The offices of Praetor and Aedile are added to the Cursus Honorum (hierarchy of public offices to which Roman citizens aspire)
The increase in number and type of offices during the Republic can be viewed in two ways; 1) it is the consequence of a growing and increasingly complex society that requires the state machinery to keep up if it is to remain responsive to citizens’ needs; 2) it is the result of a conflict between the Plebeian and Patrician orders; whereby each Plebeian success in accessing a political office is mitigated by a Patrician stratagem that generates a new office (such as that of Praetor) that dilutes the power of an already existing one (e.g., Consul).
This year will be remarkable for the consulship of a man of mean birth, remarkable for two new magistracies, the prætorship and curule ædileship. These honors the patricians claimed to themselves, in consideration of one consulship having been conceded to the plebeians. The commons gave the consulship to Lucius Sextius, by whose law it had been obtained. The patricians by their popular influence obtained the prætorship for Spurius Furius Camillus, the son of Marcus, the ædileship for Cneius Quinctius Capitolinus and Publius Cornelius Scipio, men of their own rank. To Lucius Sextius, the patrician colleague assigned was Lucius Æmilius Mamercinus. In the beginning of the year mention was made both of the Gauls, who, after having strayed about through Apulia, it was now rumored were forming into a body; and also concerning a revolt of the Hernicians. When all business was purposely deferred, so that nothing should be transacted through means of the plebeian consul, silence was observed on all matters, and a state of inaction like to a justitium; except that, the tribunes not suffering it to pass unnoticed that the nobility had arrogated to themselves three patrician magistracies as a compensation for one plebeian consul, sitting in curule chairs, clad in the prætexta like consuls; the prætor, too, administering justice, and as if colleague to the consuls, and elected under the same auspices, the senate were in consequence made ashamed to order the curule ædiles to be elected from among the patricians. It was at first agreed, that they should be elected from the commons every second year: afterwards the matter was left open.
Titus Livius. The History of Rome Book IV. Translated by D. Spillan. London. HENRY G. BOHN, YORK STREET, COVENT GARDEN. MDCCCLIII. JOHN CHILDS AND SON, BUNGAY. Project Gutenburg. Release Date: November 6, 2006. [EBook #19725] Page 379.
Cicero writes about acquiring the office of aedile:
Now I am designated aedile; I consider what I have obtained from the Roman people; to me the most holy games with the greatest care and solemn ceremonies to Ceres, Liber, and Libera; that I am propitious to Flora the mother of the Roman nation and people of the games, to me the games, most ancient people, who were the first called Roman games, with the greatest dignity and the reverence due to Jupiter to Juno and Minerva, should do so, on account of the sacred buildings and the fruit of these matters to the labor and taking care for them as gifts, to the senior in the senators for their opinions position to say, a bordered toga; a curule chair, the right of the ___ to the memory of posterity.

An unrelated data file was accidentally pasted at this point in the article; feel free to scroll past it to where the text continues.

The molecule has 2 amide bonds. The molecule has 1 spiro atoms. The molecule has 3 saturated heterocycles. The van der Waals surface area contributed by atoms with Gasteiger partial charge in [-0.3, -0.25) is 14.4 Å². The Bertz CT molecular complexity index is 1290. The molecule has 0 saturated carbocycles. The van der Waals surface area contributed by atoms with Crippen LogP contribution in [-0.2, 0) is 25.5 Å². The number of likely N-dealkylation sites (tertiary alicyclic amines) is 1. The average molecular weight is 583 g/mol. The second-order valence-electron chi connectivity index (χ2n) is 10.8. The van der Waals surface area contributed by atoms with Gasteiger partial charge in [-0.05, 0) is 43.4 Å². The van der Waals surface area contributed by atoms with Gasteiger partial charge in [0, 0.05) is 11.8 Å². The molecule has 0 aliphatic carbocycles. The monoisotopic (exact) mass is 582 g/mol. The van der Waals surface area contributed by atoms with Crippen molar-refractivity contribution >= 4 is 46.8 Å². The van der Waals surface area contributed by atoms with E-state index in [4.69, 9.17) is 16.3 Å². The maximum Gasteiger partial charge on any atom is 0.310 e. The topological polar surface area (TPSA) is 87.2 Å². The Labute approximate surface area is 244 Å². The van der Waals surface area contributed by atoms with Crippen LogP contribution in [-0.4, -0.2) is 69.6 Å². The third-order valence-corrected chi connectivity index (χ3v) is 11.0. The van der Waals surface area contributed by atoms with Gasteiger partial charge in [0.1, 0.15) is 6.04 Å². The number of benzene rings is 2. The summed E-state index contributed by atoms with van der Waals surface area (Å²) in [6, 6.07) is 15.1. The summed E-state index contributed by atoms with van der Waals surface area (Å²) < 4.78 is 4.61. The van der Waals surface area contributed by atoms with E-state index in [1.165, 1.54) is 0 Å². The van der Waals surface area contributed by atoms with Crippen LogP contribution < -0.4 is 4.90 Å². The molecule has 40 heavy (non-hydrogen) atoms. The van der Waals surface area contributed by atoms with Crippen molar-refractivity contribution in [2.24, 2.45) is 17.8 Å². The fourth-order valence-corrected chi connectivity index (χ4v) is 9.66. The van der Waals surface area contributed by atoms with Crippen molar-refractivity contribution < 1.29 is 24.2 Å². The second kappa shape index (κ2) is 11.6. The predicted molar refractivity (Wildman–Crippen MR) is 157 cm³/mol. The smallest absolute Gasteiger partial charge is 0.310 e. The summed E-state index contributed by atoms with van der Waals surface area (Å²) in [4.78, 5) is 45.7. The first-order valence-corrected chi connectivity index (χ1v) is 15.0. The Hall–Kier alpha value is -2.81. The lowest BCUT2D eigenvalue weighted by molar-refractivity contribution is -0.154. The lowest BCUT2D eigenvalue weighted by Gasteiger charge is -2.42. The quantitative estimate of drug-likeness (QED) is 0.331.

Taylor, LR Cicero’s Aedileship. The American Journal of Philology Vol. 60. No. 2 (1939), pp. 194-202. History of the Aedileship. Text available at http://penelope.uchicago.edu/Thayer/E/Roman/Texts/secondary/ SMIGRA*/Aediles.html
The office of aedile was not a required magistracy of the cursus honorum, but rising politicians saw it as a desirable position that afforded them the opportunity to demonstrate their commitment to public service. Aediles were responsible for the upkeep of the temple of Ceres (goddess of fertility, grain, cereal and motherly attributes), who was originally associated with plebeians. Hence the first two aediles were originally plebeian. Later, two curule aediles (aediles curules) were added and these offices could be staffed by patricians and by plebeians alike. Unlike the plebeian aediles, the curule aediles were considered magistrates and had imperium. They could wear the toga praetexta and sit on a curule chair. Their administration eventually extended to public buildings including the state archives (decrees of the Senate and resolutions of the Assemblies), which were recorded, transcribed onto a document and stored in the Temple of Saturn in the forum Romanum.
Famous Romans who held the Aedileship
Cicero held the office of Curule Aedile in 69 BC. He hosted games for the population of Rome. Cicero mentioned the ludi Cerialis, the ludi Florales and the Capitoline Triad as falling under the obligation of the office. (These games were hosted by both types of aediles. The curule aediles were responsible for the ludi Megalenses and ludi Romani (these were ludi scaenici; celebrations held in theaters, not ludi circenses, celebrations held in amphitheaters or race tracks). Four of the extant plays of Terence were held during the Megalesia. These were the games that impoverished Julius Caesar when he was curule aedile. Scipio Africanus held the aedileship in 214 BC. Pompey did not hold the office of aedile; he became a quaestor instead.